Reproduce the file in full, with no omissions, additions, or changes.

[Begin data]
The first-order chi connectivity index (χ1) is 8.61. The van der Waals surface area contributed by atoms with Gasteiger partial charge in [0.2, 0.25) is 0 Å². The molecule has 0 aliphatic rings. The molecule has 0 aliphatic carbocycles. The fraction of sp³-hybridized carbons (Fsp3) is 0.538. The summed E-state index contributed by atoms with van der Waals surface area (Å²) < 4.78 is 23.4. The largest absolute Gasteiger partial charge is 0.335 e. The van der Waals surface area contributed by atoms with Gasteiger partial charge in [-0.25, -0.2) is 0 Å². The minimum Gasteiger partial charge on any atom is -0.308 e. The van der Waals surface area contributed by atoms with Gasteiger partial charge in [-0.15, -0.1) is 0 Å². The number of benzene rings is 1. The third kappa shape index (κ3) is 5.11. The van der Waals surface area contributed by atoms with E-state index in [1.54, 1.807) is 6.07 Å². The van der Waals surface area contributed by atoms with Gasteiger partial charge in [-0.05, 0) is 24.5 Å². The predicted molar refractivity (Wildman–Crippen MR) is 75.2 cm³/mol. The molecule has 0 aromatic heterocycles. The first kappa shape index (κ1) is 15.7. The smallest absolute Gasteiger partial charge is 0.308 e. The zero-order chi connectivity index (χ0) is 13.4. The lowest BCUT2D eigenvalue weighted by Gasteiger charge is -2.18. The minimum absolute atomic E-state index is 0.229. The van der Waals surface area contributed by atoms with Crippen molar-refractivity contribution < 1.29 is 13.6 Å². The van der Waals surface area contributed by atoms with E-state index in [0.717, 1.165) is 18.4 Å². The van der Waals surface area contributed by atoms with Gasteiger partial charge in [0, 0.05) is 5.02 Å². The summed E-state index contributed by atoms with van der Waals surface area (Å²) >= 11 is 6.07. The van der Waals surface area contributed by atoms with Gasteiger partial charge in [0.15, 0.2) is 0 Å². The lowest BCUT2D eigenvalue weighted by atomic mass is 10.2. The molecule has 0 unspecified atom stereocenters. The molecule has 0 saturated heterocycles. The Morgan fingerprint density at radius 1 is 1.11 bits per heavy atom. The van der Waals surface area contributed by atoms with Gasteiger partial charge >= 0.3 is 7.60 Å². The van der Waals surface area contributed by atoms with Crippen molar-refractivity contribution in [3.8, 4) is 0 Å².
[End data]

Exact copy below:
The first-order chi connectivity index (χ1) is 8.61. The van der Waals surface area contributed by atoms with Gasteiger partial charge in [0.2, 0.25) is 0 Å². The molecule has 0 aliphatic rings. The molecule has 0 aliphatic carbocycles. The fraction of sp³-hybridized carbons (Fsp3) is 0.538. The summed E-state index contributed by atoms with van der Waals surface area (Å²) < 4.78 is 23.4. The largest absolute Gasteiger partial charge is 0.335 e. The van der Waals surface area contributed by atoms with Gasteiger partial charge in [-0.25, -0.2) is 0 Å². The minimum Gasteiger partial charge on any atom is -0.308 e. The van der Waals surface area contributed by atoms with Gasteiger partial charge in [-0.15, -0.1) is 0 Å². The number of benzene rings is 1. The third kappa shape index (κ3) is 5.11. The van der Waals surface area contributed by atoms with E-state index in [1.54, 1.807) is 6.07 Å². The van der Waals surface area contributed by atoms with Gasteiger partial charge in [-0.05, 0) is 24.5 Å². The predicted molar refractivity (Wildman–Crippen MR) is 75.2 cm³/mol. The molecule has 0 aromatic heterocycles. The first kappa shape index (κ1) is 15.7. The smallest absolute Gasteiger partial charge is 0.308 e. The zero-order chi connectivity index (χ0) is 13.4. The lowest BCUT2D eigenvalue weighted by Gasteiger charge is -2.18. The minimum absolute atomic E-state index is 0.229. The van der Waals surface area contributed by atoms with Crippen molar-refractivity contribution < 1.29 is 13.6 Å². The van der Waals surface area contributed by atoms with E-state index in [0.717, 1.165) is 18.4 Å². The van der Waals surface area contributed by atoms with Gasteiger partial charge in [0, 0.05) is 5.02 Å². The summed E-state index contributed by atoms with van der Waals surface area (Å²) >= 11 is 6.07. The van der Waals surface area contributed by atoms with Gasteiger partial charge in [0.15, 0.2) is 0 Å². The lowest BCUT2D eigenvalue weighted by atomic mass is 10.2. The molecule has 0 unspecified atom stereocenters. The molecule has 0 saturated heterocycles. The Morgan fingerprint density at radius 1 is 1.11 bits per heavy atom. The van der Waals surface area contributed by atoms with Gasteiger partial charge >= 0.3 is 7.60 Å². The van der Waals surface area contributed by atoms with Crippen molar-refractivity contribution in [3.8, 4) is 0 Å².